Climate change experts tour New Zealand’s coastal wetlands

A group of international scientists are visiting some of New Zealand’s most significant coastal wetlands as part of a five-year research project to help the country adapt and prepare for sea-level rise.

A group of international scientists are visiting some of New Zealand’s most significant coastal wetlands as part of a five-year research project to help the country adapt and prepare for sea-level rise.

Researchers Cath Lovelock and Glenn Guntenspergen will share their international experience on climate change and sea-level rise with the Future Coasts Aotearoa study.

Among the group is Professor Cath Lovelock from the University of Queensland’s School of Biological Sciences and Glenn Guntenspergen, a research ecologist from the US Geological Survey.

Lovelock is an international expert on the impact of climate change and sea-level rise on coastal ecosystems. Recently her attention has focused on blue carbon and the role coastal ecosystems can play in mitigating climate change.

Guntenspergen has been researching the impacts of climate change on coastal wetlands and inland freshwater wetland ecosystems for 25 years. His research with the US Geological Survey helps inform important decisions made by the US Department of the Interior which manages public land and minerals, national parks and wildlife refuges.

Lovelock and Guntenspergen are among 50 researchers contributing to the NIWA-led, Future Coasts Aotearoa project. It is a five-year study investigating how New Zealand’s coastal lowlands can adapt and prosper despite inevitable sea-level rise.

The two scientists will bring their international expertise to help the study determine the physical impacts of sea-level rise.

Both gave presentations on their work to other researchers while attending workshops at the NIWA Hamilton office.

“New Zealand and Australia share a lot of attributes with respect to the coastal zone. The study is an opportunity for comparative research, to use what we learn in New Zealand and apply it to Australia,” Lovelock said.

“We also have the US Geological Survey involved in this study so together it is a much more interesting scientific package, than if we tried to go it alone.”

Lovelock led a team of Australian scientists to develop the Blue Carbon Method. It provides landholders with incentives to restore coastal wetlands which can naturally sequester emissions.

The method is used by Australia’s Clean Energy Regulator to award carbon credit units to restoration projects. The credits can be sold to the government or others interested in offsetting emissions.

Lovelock has also worked with the Intergovernmental Panel on Climate Change on green-house gas accounting.

“So with this study in New Zealand, I’m thinking about how we can make the programme work for specific case study sites but also how it can inform national policy.”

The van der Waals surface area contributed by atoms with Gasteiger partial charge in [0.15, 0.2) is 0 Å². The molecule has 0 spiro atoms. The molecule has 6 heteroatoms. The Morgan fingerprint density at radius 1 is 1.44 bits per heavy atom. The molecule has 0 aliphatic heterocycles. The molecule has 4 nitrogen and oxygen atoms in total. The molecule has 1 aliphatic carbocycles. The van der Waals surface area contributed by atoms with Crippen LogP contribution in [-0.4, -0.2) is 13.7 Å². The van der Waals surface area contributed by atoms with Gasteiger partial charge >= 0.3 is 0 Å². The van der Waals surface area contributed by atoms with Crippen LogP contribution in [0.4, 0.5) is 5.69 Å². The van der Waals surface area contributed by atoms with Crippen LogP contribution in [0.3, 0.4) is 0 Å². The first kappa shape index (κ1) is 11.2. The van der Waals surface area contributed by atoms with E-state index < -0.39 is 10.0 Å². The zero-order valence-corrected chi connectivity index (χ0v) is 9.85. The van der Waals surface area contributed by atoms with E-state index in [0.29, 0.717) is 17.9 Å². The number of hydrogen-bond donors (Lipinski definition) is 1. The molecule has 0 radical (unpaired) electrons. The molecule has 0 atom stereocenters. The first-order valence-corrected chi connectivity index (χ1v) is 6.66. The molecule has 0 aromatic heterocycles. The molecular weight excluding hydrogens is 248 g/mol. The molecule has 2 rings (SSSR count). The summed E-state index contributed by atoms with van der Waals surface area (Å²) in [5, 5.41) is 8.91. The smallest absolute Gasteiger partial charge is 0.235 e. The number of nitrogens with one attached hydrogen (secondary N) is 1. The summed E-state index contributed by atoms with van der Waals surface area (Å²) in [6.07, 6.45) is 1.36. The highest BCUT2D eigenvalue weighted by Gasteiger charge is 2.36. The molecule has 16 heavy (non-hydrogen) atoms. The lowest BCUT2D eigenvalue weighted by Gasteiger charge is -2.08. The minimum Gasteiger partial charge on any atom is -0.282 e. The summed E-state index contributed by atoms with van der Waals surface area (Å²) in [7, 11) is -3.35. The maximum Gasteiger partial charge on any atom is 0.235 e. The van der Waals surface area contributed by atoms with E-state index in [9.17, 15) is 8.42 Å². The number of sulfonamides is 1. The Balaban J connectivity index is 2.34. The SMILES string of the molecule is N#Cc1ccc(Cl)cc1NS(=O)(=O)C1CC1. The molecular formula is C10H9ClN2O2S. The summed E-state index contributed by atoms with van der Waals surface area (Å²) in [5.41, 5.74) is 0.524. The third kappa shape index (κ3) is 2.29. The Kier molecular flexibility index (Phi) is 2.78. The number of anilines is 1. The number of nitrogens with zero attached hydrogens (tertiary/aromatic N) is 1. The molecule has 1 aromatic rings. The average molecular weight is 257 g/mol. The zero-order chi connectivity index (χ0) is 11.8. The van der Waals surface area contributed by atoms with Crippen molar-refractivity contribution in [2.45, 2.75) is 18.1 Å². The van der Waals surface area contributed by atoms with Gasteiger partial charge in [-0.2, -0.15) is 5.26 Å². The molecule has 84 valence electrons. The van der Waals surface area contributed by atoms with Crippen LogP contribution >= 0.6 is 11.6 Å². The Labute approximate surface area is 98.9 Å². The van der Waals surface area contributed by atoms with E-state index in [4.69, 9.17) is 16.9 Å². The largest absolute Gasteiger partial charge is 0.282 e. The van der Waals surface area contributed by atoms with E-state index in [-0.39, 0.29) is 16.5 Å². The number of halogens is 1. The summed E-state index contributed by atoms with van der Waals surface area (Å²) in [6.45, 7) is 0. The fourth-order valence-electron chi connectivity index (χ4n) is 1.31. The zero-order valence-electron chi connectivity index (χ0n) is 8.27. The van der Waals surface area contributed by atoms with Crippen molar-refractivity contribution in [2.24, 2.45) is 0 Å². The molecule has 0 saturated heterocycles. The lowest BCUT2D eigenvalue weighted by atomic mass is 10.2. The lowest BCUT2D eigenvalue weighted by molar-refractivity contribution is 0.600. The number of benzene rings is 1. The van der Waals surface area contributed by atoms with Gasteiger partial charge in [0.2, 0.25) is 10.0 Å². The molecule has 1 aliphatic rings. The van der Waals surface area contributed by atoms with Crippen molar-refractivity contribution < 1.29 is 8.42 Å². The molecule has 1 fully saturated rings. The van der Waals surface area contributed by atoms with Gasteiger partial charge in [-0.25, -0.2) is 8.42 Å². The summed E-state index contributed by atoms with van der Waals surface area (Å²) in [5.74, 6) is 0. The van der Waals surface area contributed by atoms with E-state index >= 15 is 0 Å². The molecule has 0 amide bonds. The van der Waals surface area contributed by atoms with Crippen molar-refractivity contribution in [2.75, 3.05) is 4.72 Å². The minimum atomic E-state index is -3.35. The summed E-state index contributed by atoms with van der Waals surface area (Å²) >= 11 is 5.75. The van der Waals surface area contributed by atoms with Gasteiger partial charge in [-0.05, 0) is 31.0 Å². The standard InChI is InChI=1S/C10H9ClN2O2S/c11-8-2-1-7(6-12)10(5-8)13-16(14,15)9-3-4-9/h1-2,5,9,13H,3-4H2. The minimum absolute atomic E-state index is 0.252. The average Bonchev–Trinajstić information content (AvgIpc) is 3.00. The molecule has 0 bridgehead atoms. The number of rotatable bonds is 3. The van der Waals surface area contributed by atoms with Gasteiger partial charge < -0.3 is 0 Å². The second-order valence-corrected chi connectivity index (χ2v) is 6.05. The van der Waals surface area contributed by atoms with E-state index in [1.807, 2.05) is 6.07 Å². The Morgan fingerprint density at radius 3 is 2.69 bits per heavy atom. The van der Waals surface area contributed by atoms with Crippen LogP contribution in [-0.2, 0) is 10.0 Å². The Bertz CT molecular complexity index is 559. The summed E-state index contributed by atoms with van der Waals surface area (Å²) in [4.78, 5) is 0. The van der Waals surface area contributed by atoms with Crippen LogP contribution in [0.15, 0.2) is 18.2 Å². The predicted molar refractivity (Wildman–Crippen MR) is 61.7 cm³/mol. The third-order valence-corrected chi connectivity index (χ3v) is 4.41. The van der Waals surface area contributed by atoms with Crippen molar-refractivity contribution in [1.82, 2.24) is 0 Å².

Future Coasts Aotearoa has four case study sites and the international scientists will visit each one while in the country.

Their first site visit was to the Firth of Thames and Athenree Estuary in the Bay of Plenty.

A group of scientists from the US and Australia visited Athenree Estuary in the Bay of Plenty to learn about monitoring programmes which will help inform a study on sea-level rise. [Photo: Lana Young / NIWA]   

“The Firth of Thames is really a unique system, and it is probably one of the most instrumented wetland sites in the world,” Guntenspergen said.

Instruments in the Firth’s mangrove fringe measure water quality, sediment rates, mangrove expansion, benthic fauna and the subtidal seabed.

There are many freshwater flow recorders and water quality monitoring sites in the catchment as well specialist marine monitoring programmes in the Firth of Thames.

“Athenree is more of a typical wetland you might see in the US but poses some very Interesting questions about the impact of sea-level rise on adjoining landowners and land use,” Guntenspergen said.

If coastal wetlands are to survive sea-level rise, they need to gain elevation or move inland or upslope.

“Moving inland is going to be difficult when you have built structures such as roads, bridges and stop banks around wetlands.

“How will those coastal communities respond? Will they adapt or will it mean the loss of those wetlands?”

Guntenspergen said there is no argument that sea-level rise is accelerating but by how much remains unclear.

“We can use modelling to help determine the rate of sea-level rise or use a forecasting model. The real question is, how can we scale up our modelling from a regional level to a national level, that’s one of the questions we’re working on with NIWA and our partners in this study.”

In the field

There are eight scientists visiting from Australia and the US, hosted by NIWA during October-November.

They will visit case study sites associated with the Future Coasts Aotearoa study including Athenree Estuaries in the Bay of Plenty; Rangaunu in Northland; Te Puuaha in the lower Waikato River catchment and Ashley River in Canterbury.

The visitors will have a chance to meet with regional council staff at each case study site, and other researchers connected with the study.

Related information:

Cath Lovelock presented on her work on creating a Blue Carbon Method to incentivise wetland restoration in Australia.
Glenn Guntenspergen presented on approaches to evaluate and understand the impact of sea-level rise on coastal wetlands.
Kevin Buffington from the US Geological Survey (left) and NIWA freshwater ecologist Inigo Zabarte-Maeztu with other visiting researchers at the Omaha-Taniko Wetlands, north of Auckland. 
The tour group is briefed by Bay of Plenty Regional Council environmental scientist, Dr Josie Crawshaw, before heading into the Athenree Estuary.
Rangaunu Harbour in Northland is 115 square kilometres and one of the case study sites for the Future Coasts Aotearoa project.